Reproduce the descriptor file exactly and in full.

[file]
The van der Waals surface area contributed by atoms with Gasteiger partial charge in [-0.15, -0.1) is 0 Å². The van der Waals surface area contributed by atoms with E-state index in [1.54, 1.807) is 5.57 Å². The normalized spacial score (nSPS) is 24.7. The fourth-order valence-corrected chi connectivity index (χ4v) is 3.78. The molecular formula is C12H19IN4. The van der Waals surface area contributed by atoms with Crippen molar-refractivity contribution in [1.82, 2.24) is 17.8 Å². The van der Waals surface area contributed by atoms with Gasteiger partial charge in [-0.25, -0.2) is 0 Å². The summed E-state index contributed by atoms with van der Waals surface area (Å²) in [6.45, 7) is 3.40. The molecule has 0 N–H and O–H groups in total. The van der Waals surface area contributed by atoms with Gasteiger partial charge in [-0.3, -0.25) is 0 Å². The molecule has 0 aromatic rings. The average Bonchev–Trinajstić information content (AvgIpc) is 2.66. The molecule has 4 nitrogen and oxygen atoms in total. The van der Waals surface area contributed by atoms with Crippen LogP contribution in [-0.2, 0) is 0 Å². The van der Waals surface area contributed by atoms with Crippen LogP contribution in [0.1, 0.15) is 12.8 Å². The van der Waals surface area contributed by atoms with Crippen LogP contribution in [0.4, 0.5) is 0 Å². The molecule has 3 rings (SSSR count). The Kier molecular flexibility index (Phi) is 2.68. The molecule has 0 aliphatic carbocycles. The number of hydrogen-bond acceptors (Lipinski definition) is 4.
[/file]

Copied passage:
The van der Waals surface area contributed by atoms with Gasteiger partial charge in [-0.15, -0.1) is 0 Å². The van der Waals surface area contributed by atoms with E-state index in [1.54, 1.807) is 5.57 Å². The normalized spacial score (nSPS) is 24.7. The fourth-order valence-corrected chi connectivity index (χ4v) is 3.78. The molecular formula is C12H19IN4. The van der Waals surface area contributed by atoms with Crippen molar-refractivity contribution in [1.82, 2.24) is 17.8 Å². The van der Waals surface area contributed by atoms with Gasteiger partial charge in [-0.25, -0.2) is 0 Å². The summed E-state index contributed by atoms with van der Waals surface area (Å²) in [6.45, 7) is 3.40. The molecule has 0 N–H and O–H groups in total. The van der Waals surface area contributed by atoms with Gasteiger partial charge in [-0.3, -0.25) is 0 Å². The molecule has 0 aromatic rings. The average Bonchev–Trinajstić information content (AvgIpc) is 2.66. The molecule has 4 nitrogen and oxygen atoms in total. The van der Waals surface area contributed by atoms with Crippen LogP contribution in [-0.2, 0) is 0 Å². The van der Waals surface area contributed by atoms with Crippen LogP contribution in [0.1, 0.15) is 12.8 Å². The van der Waals surface area contributed by atoms with Crippen LogP contribution in [0.4, 0.5) is 0 Å². The molecule has 3 rings (SSSR count). The Kier molecular flexibility index (Phi) is 2.68. The molecule has 0 aliphatic carbocycles. The number of hydrogen-bond acceptors (Lipinski definition) is 4.